After the abrupt conversion from in-person to online instruction amid the pandemic’s surge in March, the higher education community spent much of the summer focused on reopening this fall.
Yet, on a quieter front, college administrators sustained a parallel push: Keeping the prospective student funnel active–and college application levels high–for the high school class of 2021.
The recruitment process, a critical CX element in maintaining a robust applicant pipeline, underwent a number of modifications in order to keep students in the mix. Technology emerged as a core driver, facilitator, and, in some ways, an obstacle for college-minded high schoolers as they prepared for, applied to, and considered colleges and universities nationwide.
A big piece of the puzzle
Perhaps the largest non-classroom components of pre-college preparations are the standardized ACT and SAT tests, which dominate high school juniors’ discussions for months.
Inside Higher Ed reports that one year ago, around 1.8 million students, or 52% of the class of 2019, took the ACT. College Board reports that nearly 2.2 million, or 64% of the high school graduating class of 2020, took the SAT. Of those, approximately half did so during in-school testing days.
When schools shut down in the spring of 2020, however, in-school testing experienced cancellations, leaving most juniors on their own. Subsequently, as high school facilities remained closed into the summer, numerous Saturday testing dates faced cancellations as well.
Although many called for remote testing to cushion the falloff in sessions, the developers of the ACT and SAT refrained from moving the tests online. Instead, the ACT stuck to its plan to roll out an online option for remote students in the fall of 2020—too late for the class of 2021. Similarly, the College Board, which oversees the SAT program, initially planned to speed up an at-home offering but changed its mind in June.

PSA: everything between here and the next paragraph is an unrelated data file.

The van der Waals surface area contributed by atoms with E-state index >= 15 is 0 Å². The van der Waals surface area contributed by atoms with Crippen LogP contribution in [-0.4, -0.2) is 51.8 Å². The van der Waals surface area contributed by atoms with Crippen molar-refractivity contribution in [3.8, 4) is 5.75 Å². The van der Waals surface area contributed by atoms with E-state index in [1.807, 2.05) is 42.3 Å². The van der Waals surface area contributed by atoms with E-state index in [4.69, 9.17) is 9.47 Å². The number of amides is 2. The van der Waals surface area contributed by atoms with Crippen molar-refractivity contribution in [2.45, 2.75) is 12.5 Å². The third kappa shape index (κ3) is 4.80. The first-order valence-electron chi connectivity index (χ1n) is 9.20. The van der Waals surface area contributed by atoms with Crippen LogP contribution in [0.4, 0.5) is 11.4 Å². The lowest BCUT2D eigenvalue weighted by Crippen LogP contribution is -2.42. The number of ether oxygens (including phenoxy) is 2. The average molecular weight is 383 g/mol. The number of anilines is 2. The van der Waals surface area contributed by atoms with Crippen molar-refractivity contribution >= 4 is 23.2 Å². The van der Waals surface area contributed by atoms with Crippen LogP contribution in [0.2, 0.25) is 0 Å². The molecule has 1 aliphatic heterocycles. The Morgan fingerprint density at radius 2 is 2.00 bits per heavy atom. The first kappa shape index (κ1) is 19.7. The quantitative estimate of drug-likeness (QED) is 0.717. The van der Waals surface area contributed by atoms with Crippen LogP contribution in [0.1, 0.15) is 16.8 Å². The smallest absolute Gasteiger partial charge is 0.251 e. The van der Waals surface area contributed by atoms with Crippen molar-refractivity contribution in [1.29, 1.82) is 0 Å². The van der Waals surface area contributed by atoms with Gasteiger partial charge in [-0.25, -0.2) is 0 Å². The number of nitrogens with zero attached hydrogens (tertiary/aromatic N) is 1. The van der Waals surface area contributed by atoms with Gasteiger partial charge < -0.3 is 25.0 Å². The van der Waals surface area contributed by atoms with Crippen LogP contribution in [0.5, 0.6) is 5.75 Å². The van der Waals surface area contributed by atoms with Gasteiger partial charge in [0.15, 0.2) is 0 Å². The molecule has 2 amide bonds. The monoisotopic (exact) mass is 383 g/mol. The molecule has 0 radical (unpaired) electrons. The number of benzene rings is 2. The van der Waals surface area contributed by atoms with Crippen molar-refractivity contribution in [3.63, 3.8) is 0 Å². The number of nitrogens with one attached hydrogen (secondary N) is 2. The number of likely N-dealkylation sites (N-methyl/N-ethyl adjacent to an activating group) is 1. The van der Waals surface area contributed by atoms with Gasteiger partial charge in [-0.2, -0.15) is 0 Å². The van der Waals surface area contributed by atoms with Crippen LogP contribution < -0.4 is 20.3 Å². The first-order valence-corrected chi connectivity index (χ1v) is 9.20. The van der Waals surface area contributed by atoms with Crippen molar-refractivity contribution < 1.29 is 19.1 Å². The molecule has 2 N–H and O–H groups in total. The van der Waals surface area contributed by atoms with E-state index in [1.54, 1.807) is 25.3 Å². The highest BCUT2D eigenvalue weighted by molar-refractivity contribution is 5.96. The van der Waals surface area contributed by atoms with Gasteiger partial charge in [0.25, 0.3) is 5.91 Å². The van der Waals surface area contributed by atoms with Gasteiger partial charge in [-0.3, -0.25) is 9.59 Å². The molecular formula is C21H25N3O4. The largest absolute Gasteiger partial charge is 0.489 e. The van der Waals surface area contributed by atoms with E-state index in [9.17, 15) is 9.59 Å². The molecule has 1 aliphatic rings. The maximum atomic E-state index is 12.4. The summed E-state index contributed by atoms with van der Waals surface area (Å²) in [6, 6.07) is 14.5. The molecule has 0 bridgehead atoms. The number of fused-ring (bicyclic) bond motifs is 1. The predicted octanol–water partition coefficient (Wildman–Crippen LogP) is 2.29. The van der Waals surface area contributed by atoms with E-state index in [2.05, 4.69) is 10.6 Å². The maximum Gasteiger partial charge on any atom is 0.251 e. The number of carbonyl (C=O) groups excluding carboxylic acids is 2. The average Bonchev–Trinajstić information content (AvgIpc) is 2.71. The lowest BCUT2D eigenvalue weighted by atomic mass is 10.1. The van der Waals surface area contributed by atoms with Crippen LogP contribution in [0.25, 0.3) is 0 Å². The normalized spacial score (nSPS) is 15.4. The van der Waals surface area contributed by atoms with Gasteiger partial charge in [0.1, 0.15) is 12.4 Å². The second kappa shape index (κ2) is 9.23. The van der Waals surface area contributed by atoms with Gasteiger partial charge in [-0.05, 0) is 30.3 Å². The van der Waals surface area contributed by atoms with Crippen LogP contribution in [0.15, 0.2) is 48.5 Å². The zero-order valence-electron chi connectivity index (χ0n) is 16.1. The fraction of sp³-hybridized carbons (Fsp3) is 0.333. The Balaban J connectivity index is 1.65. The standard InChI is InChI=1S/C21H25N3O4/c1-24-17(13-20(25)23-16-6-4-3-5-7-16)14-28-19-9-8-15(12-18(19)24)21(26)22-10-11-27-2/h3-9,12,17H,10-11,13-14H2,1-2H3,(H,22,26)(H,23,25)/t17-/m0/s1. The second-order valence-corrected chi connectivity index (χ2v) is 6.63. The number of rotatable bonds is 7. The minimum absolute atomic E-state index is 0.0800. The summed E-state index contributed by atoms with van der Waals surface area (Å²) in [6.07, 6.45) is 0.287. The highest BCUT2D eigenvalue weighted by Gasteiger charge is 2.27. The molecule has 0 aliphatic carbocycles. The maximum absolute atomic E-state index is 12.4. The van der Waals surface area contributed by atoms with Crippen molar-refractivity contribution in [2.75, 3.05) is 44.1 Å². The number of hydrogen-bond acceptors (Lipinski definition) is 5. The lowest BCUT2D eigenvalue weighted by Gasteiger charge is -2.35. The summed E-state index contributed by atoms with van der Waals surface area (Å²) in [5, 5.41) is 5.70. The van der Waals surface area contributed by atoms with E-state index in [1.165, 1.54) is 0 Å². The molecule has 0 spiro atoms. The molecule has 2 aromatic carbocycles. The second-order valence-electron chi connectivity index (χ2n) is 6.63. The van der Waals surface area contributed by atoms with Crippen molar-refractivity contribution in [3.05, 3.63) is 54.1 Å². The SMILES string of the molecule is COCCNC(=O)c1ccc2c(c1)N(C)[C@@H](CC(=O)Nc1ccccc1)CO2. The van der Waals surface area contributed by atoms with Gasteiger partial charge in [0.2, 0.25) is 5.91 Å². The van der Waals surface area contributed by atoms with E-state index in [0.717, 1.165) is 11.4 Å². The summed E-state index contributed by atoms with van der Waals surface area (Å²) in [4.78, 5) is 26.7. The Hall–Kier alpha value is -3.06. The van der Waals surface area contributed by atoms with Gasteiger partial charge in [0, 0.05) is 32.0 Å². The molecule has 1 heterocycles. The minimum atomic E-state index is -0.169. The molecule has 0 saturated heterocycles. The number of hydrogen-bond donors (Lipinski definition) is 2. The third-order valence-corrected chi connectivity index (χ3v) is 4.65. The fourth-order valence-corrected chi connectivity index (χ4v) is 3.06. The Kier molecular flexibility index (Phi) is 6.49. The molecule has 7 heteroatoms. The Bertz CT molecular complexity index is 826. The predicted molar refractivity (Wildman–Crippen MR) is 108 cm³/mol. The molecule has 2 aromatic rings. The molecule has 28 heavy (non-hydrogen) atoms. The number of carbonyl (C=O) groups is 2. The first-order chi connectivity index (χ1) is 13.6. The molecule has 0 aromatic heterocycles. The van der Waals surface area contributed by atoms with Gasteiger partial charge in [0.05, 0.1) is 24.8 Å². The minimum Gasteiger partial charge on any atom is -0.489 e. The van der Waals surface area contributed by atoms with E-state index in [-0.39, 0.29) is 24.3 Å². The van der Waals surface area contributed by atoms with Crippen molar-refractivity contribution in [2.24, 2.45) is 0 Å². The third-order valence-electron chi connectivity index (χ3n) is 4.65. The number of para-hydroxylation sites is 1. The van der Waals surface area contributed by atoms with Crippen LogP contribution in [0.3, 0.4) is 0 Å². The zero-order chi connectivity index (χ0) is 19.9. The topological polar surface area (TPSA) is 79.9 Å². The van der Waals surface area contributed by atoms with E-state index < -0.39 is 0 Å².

To the students’ relief, in recognition of the ACT and SAT logistical challenges, Fairtest reports that more than 1,600 institutions made testing requirements optional this fall.
Already tech savvy in some ways
The abundance of colleges agreeing to “test-optional” considerations further smoothed the college application process, which, compared to the admission test process, was already well-prepared for a pandemic-like disruption.
Around 900 schools, for example, tap the Common Application platform, that allows students to enter basic information, upload transcripts and letters of recommendation, and enter a foundational essay in a centralized spot.
Schools may also belong to smaller networks, and many require additional essays or short-answer responses, which are commonly integrated into the centralized platforms.
In lieu of visits
While testing and application processes may be refined with technology, capturing the essence of a bustling campus is challenging online-especially when the campus is shut down.
To provide prospective students with at least a taste, admissions departments quickly ramped up tech-facilitated enhancements, investing in:
Virtual campus tours—once a luxury, videos showcasing the highlights of a campus are now a necessity.
Synchronous information sessions—frequently scheduled videoconference gatherings feature administrators, faculty, and students delivering presentations and hosting question-and-answer sessions.
Browser-based live tours—prospective students join a current student or two on a tech-enabled stroll through the campus.
Online college fairs—dedicated portals offer colleges and universities a virtual booth with secure meeting spaces.
Furthermore, many schools sharpened their e-marketing efforts, coordinating and personalizing landing pages, social media sites, texts, emails, and chatbots, frequently in sync with snail mail efforts as well.
Given the wholesale changes that higher education recruiters have made in wooing the class of 2021, the effort will likely serve as a benchmark for years to come.